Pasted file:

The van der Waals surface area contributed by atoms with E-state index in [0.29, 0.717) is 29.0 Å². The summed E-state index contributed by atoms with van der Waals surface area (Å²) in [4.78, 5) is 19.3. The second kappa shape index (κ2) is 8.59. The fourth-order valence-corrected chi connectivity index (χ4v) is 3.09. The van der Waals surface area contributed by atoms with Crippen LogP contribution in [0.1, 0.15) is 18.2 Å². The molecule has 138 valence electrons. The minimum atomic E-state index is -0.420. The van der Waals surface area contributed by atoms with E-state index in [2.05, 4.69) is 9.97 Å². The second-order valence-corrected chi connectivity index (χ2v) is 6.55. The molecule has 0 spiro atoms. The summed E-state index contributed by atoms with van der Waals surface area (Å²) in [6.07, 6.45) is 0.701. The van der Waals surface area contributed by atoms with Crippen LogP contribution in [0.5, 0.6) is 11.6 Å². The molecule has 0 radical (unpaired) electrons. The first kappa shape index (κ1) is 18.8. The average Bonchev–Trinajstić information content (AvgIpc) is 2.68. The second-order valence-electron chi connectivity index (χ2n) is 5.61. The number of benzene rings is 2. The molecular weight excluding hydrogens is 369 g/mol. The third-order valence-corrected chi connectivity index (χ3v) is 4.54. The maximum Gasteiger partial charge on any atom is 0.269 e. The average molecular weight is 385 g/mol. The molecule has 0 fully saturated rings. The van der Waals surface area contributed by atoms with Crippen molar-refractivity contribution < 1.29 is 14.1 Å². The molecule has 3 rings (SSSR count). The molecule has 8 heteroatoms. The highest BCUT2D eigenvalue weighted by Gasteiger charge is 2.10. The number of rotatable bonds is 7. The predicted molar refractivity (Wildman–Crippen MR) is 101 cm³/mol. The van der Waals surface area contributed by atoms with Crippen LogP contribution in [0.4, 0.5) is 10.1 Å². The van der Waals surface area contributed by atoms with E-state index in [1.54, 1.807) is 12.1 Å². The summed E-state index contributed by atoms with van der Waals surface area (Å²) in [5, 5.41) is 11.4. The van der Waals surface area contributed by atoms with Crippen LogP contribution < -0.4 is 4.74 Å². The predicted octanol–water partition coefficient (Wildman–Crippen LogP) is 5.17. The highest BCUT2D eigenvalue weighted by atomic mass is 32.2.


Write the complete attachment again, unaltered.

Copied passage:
The van der Waals surface area contributed by atoms with E-state index in [0.29, 0.717) is 29.0 Å². The summed E-state index contributed by atoms with van der Waals surface area (Å²) in [4.78, 5) is 19.3. The second kappa shape index (κ2) is 8.59. The fourth-order valence-corrected chi connectivity index (χ4v) is 3.09. The van der Waals surface area contributed by atoms with Crippen LogP contribution in [0.1, 0.15) is 18.2 Å². The molecule has 138 valence electrons. The minimum atomic E-state index is -0.420. The van der Waals surface area contributed by atoms with E-state index in [2.05, 4.69) is 9.97 Å². The second-order valence-corrected chi connectivity index (χ2v) is 6.55. The molecule has 0 spiro atoms. The summed E-state index contributed by atoms with van der Waals surface area (Å²) in [6.07, 6.45) is 0.701. The van der Waals surface area contributed by atoms with Crippen LogP contribution in [0.5, 0.6) is 11.6 Å². The molecule has 0 radical (unpaired) electrons. The first kappa shape index (κ1) is 18.8. The average Bonchev–Trinajstić information content (AvgIpc) is 2.68. The second-order valence-electron chi connectivity index (χ2n) is 5.61. The number of benzene rings is 2. The molecular weight excluding hydrogens is 369 g/mol. The third-order valence-corrected chi connectivity index (χ3v) is 4.54. The maximum Gasteiger partial charge on any atom is 0.269 e. The average molecular weight is 385 g/mol. The molecule has 0 fully saturated rings. The van der Waals surface area contributed by atoms with Crippen molar-refractivity contribution < 1.29 is 14.1 Å². The molecule has 3 rings (SSSR count). The molecule has 8 heteroatoms. The highest BCUT2D eigenvalue weighted by Gasteiger charge is 2.10. The number of rotatable bonds is 7. The predicted molar refractivity (Wildman–Crippen MR) is 101 cm³/mol. The van der Waals surface area contributed by atoms with Crippen LogP contribution in [0.4, 0.5) is 10.1 Å². The van der Waals surface area contributed by atoms with E-state index in [1.54, 1.807) is 12.1 Å². The summed E-state index contributed by atoms with van der Waals surface area (Å²) in [5, 5.41) is 11.4. The van der Waals surface area contributed by atoms with Crippen LogP contribution < -0.4 is 4.74 Å². The predicted octanol–water partition coefficient (Wildman–Crippen LogP) is 5.17. The highest BCUT2D eigenvalue weighted by atomic mass is 32.2.